A Quantitative Study of Social Capital Components, Self-Reported Health Status and Social Determinants of Health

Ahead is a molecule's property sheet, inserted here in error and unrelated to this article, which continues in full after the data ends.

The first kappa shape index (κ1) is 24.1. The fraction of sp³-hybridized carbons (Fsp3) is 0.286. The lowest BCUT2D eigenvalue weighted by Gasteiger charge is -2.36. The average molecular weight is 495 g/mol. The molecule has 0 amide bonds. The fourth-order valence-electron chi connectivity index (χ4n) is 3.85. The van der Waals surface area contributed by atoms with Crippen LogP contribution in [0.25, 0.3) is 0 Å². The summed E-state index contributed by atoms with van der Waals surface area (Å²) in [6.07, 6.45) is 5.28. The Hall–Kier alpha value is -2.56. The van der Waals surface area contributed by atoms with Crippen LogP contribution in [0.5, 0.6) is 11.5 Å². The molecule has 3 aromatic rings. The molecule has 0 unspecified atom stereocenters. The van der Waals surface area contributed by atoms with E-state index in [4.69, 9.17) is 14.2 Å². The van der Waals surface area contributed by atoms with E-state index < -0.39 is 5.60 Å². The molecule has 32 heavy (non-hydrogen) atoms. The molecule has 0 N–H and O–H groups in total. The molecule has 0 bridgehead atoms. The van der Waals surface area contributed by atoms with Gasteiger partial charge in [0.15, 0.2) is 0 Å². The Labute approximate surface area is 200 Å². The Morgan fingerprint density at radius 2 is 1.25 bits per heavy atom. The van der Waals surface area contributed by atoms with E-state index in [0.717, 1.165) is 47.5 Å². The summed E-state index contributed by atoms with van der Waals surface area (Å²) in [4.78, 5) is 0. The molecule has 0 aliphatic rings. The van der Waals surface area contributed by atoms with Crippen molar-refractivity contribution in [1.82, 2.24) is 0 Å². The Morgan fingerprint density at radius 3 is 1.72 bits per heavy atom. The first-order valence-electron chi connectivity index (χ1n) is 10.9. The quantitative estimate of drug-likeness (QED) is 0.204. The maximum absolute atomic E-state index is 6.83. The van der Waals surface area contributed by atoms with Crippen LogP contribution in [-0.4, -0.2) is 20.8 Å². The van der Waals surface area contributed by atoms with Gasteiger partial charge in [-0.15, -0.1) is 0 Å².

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This quantitative descriptive co-relational study used telephone survey interviews and stratified random sampling to collect data related to Social Capital (SC) and its components (trust and safety, reciprocity, civic engagement and collective action) and selected determinants of health variables in Niagara Region, Canada. Among the four components of social capital, trust and safety levels were highest among all participants (m=5.42, SD=1.0), with community engagement yielding the lowest mean score for the sample (m=1.93, SD=.8). Reciprocity had the strongest association with all other components of SC (r=0.51). Those most likely to report low levels of SC and health were unattached and low-income females. Males were more likely to report higher trust and safety levels and higher levels of self-rated health. In this study, a linear relationship between self-reported health status and SC was not found. Marital and employment status were associated with differences in mean scores of SC and self-reported health.